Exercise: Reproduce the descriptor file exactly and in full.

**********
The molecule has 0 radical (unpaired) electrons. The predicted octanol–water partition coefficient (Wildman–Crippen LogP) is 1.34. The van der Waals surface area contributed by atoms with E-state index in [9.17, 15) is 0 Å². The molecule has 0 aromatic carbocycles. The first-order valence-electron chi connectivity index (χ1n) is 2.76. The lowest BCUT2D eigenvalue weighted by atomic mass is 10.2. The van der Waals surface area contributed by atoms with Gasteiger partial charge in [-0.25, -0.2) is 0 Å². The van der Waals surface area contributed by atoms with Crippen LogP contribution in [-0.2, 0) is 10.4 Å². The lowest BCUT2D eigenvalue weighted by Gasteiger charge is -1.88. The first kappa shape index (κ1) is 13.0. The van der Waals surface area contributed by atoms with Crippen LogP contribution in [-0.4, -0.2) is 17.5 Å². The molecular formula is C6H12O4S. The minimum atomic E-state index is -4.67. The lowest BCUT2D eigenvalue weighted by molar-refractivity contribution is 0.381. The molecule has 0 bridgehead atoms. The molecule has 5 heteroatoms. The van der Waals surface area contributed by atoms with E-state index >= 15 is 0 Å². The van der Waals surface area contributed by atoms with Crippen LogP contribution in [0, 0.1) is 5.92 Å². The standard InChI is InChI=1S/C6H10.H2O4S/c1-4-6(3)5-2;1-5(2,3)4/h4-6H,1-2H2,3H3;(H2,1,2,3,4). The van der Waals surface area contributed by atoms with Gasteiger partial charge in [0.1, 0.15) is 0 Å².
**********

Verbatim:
The molecule has 0 radical (unpaired) electrons. The predicted octanol–water partition coefficient (Wildman–Crippen LogP) is 1.34. The van der Waals surface area contributed by atoms with E-state index in [9.17, 15) is 0 Å². The molecule has 0 aromatic carbocycles. The first-order valence-electron chi connectivity index (χ1n) is 2.76. The lowest BCUT2D eigenvalue weighted by atomic mass is 10.2. The van der Waals surface area contributed by atoms with Gasteiger partial charge in [-0.25, -0.2) is 0 Å². The van der Waals surface area contributed by atoms with Crippen LogP contribution in [-0.2, 0) is 10.4 Å². The lowest BCUT2D eigenvalue weighted by Gasteiger charge is -1.88. The first kappa shape index (κ1) is 13.0. The van der Waals surface area contributed by atoms with Crippen LogP contribution in [-0.4, -0.2) is 17.5 Å². The molecular formula is C6H12O4S. The minimum atomic E-state index is -4.67. The lowest BCUT2D eigenvalue weighted by molar-refractivity contribution is 0.381. The molecule has 0 bridgehead atoms. The molecule has 5 heteroatoms. The van der Waals surface area contributed by atoms with E-state index >= 15 is 0 Å². The van der Waals surface area contributed by atoms with Crippen LogP contribution in [0, 0.1) is 5.92 Å². The standard InChI is InChI=1S/C6H10.H2O4S/c1-4-6(3)5-2;1-5(2,3)4/h4-6H,1-2H2,3H3;(H2,1,2,3,4). The van der Waals surface area contributed by atoms with Gasteiger partial charge in [0.1, 0.15) is 0 Å².